In the medical sales industry, most of the competitive advantage comes from the doctor preference. Because of the high cost and amount of time that it takes to learn how to use a different company’s medical equipment, most doctors use one company’s products for life. Stryker has always recognized the existence of brand loyalty and has made it a top priority to develop excellent relationships with its customers. Hospitals that use Stryker’s equipment are more likely to continue to buy from Stryker because of their diverse product offerings. The key factors that differentiate Stryker from its competitors are innovation, reliability, service and reputation. As of December 31, 2010, Stryker owned approximately 1,125 United States patents and 1,945 international patents. With a diversified sales footprint in its three segments, Reconstructive, Medsurg., and Neurotechnology and Spine, no one segment holds more than 16% of total sales. Stryker holds the top positions in the majority of their markets. Stryker also has a large amount of cash and cash equivalents to spend on future acquisitions and R&D. Stryker’s acquisitions over the last 10 years coupled with their internal focus on innovation has given them the competitive edge over its competitors. It has built an internal structure that would be time and capital intensive to imitate.
Due to its large global sales footprint, it has the benefit of economies of scale which enables the corporation to offer innovative solutions at cost savings that potential new competitors would not be able to imitate. There are high barriers to entry in the medical sales industry. These barriers include high cost and expertise in the industry. Stryker operates in a capital-intensive industry that requires a lot of specialized machinery and constant spending on research and development, which leads to high startup costs.
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Stryker’s main competitive advantage continues to be its diversification. 44% of its sales come from its Reconstructive segment, which produces hip, knee, shoulder implants, implant instrumentation, and trauma related products. 38% of its sales come from its MedSurg products segment, which produces medical and surgical equipment. 17% of its sales come from Neurotechnology and Spine products, which produces spine and CMF implants, interventional spine equipment, and neurovascular products. Stryker continues to have a consistent flow of new products that expand markets. They just recently bought MAKO Surgical Corp. for $1.65billion, which develops robotic technology for hip and knee replacement surgeries. As long as Stryker continues to develop innovate new products and acquire its competition will continue to gain market share. Stryker has a Quick ratio of 3.08, which shows it has the ability to meet any short-term cash needs. Stockholders Equity has increased by 8.18% from Q2FY12 to Q2FY13. This tells me that it is very unlikely that they will face any financial difficulty in the near future. It also indicates they have the cash flow to continue growing through acquisitions.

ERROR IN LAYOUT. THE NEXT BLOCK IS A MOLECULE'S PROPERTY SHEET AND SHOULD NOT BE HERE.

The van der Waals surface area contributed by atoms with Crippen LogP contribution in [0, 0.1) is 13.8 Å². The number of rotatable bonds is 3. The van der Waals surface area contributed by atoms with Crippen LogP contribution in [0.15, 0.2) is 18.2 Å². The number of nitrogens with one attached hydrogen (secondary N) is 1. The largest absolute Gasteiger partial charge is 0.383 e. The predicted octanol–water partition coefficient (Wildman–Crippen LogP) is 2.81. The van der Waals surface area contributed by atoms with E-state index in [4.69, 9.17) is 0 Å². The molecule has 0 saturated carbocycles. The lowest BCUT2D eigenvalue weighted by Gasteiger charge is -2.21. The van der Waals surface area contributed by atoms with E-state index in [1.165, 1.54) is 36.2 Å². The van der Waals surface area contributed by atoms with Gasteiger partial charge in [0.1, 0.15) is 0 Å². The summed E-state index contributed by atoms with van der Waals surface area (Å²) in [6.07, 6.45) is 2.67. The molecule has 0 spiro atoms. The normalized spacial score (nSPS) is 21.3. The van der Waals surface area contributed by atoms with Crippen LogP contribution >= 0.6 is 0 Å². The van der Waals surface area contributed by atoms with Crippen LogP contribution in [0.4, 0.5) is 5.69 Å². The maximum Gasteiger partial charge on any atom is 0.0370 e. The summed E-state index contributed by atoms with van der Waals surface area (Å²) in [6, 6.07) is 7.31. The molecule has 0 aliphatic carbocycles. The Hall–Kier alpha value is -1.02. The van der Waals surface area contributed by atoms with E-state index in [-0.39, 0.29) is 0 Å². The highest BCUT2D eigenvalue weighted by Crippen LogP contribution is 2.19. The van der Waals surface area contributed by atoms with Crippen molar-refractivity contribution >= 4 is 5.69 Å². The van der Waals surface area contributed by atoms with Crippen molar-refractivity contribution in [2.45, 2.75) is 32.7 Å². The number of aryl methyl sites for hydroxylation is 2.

One disrupter for Stryker and all companies in the med tech industry will be the new Affordable Health Care Act. The Affordable Health Care Act will include a 2.3% excise tax on medical devices. For Stryker, 2.3% of their revenues is $100million dollars, which is 20% of their R&D budget. This would be a direct hit and will have a significant impact on Stryker especially since 65% of their revenues come from the United States. In 2012, U.S. revenues were $5.658 billion and international revenues were $2.99 billion. Another disrupter, which will work in Stryker’s favor, is the provision for patient satisfaction in the Affordable Health Care Act. If hospitals are not able to reach a certain level of patient satisfaction, they will have a reduction in their Medicare reimbursement. A patient’s bed is very important to the comfort of the patient. Stryker is currently the leader in patient handling equipment. Stryker has hospital beds, hospital furniture, support surfaces, and stretchers that use BACK SMART technology.
This would be a direct hit on Stryker’s competitors in the patient handling equipment segment such as Hill-Rom. Also if more patients that have knee problems start to enter the health care system, Stryker’s knee replacement business could begin to grow significantly, since knee surgery is a more elective procedure. Stryker’s business segments are Orthopaedic Implants, Medical Surgical Equipment, Reconstructive, and Neurotechnology and Spine. Stryker has been able to acquire many of the companies in these segments through takeovers. One example is MAKO Surgical Corp., which develops robotic technology used in knee and hip replacement surgeries. In 2012 there were rumors that Stryker was developing its own robotic technology. Recently Stryker acquired MAKO Surgical Corp., for $1.65billion dollars. Stryker realized that MAKO had been in the market a lot longer and they could not compete with some of the features and cost. Stryker has been able to use it extendable core to try and gain market share internationally in countries such as China, which is growing rapidly in the health care industry. In 2012 Medtronic bought out China’s Kanghui Holdings for $816million. Kanghui Holdings is an orthopedics company that makes spine, trauma, and joint reconstructive devices. Kanghui also has a very large already-established distribution network. In July, 2013 Stryker paid over $685 Million Dollars to acquire one of the largest orthopedics firms in Asia, Trauson Holdings Co., Ltd. and its shares recently shot up by 2.5%.
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